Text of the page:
For each generation revolution. For each generation war.

By Nazar Kostiv

| 2022-02-27

For each generation revolution. For each generation war.

As with any old story worth telling, this one has some background so let's start with a bit of yesterday, shall we? While the history of this country and its people stretches far and wide, for thousands of years, for the purposes of today’s discussion we need only look back a few decades. Today we shall talk about the country of Ukraine.

1991 — Independence 🇺🇦

The summer was reaching its close. So was the twentieth century, over which the world has lived through an unprecedented amount of development as well as some of the worst events in the history of mankind.

The world was changing fast and so was the Soviet Union with three of its largest founding members making the decision to part ways. On the 1st of December 1991, a nationwide referendum was held in the country previously known as Ukrainian SSR, which resulted in over 90% of votes in favour of independence.

And so began the tale of a nation under the blue and yellow flag. Blue symbolising the depth of the sky. And yellow the endless wheat fields.

The path ahead was thorned with challenges and uncertainty. Yet the unstoppable desire for a free, and prosperous future which is eternally engraved into the golden trident spoke to these people on a deeper level.

1994 — Renunciation of nuclear weapon

Three years have passed since the Declaration of Independence. The economy was facing major difficulties and GDP kept falling. But the idea of a strong country that is part of a new, and flourishing world acted as the light at the end of the tunnel for these people.

At this point in time, Ukraine was in possession of the third-largest nuclear arsenal in the world as well as significant means of its production. WWII has shown us what this weaponry is capable of and the Cold War standoff further highlighted its potential threat to the world. Even when used for good, it can lead to catastrophic and long-lasting effects if insufficient safety precautions are taken, as seen during the Chornobyl disaster.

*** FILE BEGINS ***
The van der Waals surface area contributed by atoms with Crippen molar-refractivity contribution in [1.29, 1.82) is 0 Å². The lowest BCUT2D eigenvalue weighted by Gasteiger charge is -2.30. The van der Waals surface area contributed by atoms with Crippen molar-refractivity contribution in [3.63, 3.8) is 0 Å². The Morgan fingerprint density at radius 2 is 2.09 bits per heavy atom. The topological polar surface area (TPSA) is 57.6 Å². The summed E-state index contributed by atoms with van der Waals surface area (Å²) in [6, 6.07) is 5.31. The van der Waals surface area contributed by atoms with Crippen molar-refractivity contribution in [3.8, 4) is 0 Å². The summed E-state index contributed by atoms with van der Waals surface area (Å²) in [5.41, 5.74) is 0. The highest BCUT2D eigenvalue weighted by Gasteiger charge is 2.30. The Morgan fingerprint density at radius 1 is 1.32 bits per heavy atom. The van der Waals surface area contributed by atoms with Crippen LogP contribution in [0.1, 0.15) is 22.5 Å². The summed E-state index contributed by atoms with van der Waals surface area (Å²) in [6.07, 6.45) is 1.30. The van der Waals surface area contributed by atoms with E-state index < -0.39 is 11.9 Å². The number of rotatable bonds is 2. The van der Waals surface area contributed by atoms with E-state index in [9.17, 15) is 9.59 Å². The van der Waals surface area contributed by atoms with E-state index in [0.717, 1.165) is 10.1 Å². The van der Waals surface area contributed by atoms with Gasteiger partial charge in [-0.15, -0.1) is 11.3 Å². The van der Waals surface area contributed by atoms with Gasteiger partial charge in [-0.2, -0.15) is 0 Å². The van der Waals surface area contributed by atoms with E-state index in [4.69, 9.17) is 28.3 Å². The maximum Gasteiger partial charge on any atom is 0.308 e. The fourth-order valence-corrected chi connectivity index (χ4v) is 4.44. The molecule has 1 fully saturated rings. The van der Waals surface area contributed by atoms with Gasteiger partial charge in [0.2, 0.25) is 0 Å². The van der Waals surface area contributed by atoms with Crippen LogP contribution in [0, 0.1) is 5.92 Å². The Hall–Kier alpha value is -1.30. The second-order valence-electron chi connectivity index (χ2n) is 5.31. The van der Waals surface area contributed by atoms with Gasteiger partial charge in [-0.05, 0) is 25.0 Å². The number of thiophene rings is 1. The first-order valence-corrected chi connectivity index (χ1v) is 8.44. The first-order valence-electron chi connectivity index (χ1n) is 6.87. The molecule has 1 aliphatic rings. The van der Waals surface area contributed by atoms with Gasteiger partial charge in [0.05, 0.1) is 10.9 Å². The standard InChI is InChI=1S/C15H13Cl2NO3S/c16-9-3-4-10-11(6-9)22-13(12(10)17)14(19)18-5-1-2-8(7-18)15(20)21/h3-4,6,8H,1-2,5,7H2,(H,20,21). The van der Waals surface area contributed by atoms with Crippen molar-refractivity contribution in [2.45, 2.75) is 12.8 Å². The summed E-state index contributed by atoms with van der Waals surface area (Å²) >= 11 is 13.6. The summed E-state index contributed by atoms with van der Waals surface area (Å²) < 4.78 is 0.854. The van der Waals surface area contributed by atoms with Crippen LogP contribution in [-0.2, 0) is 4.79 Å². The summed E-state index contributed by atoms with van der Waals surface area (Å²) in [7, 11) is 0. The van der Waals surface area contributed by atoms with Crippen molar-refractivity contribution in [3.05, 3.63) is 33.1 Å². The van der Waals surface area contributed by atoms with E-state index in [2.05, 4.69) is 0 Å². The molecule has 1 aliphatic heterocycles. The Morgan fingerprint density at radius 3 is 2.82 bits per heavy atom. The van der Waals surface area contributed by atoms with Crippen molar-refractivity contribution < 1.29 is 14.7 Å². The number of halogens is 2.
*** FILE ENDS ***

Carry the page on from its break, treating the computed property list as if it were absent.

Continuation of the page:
A weapon that instantly disintegrates everything at the point of impact, leaves soil unusable in a radius of many kilometres and causes a global environmental effect that lasts for years to come should not be used under any circumstances. And to achieve this the government has signed an international treaty renouncing its right to nuclear weapons in exchange for the promise of protection in the time of need.

The world has felt the ground shake due to a nuclear disaster before. Let us ensure it doesn’t happen again. — the voice of reason

2013 — Revolution of Dignity

Now we fast forward through years full of ups and downs, changes in governments and economies, world financial crisis and much more. And we find ourselves on the streets of Kyiv. Take a look around. What do we see?

We see almost a million people on their feet dissatisfied and mostly disappointed due to the fact that the preparations for signing the association agreement with the EU have been suspended. All those dreams, all those futures that people believed in, worked towards, that kept people going — they have been shattered.

And what happens when you take away the future from people who have “freedom and willpower” carved out on their hearts? You get a revolution.

Unhappy with the choices of their government, Ukrainian men and women stood up and raised their voices in order to protect what they held dear. After several months of police brutality, senseless violence, and stone-hard will they emerged victorious with then-president Yanukovych fleeing the country.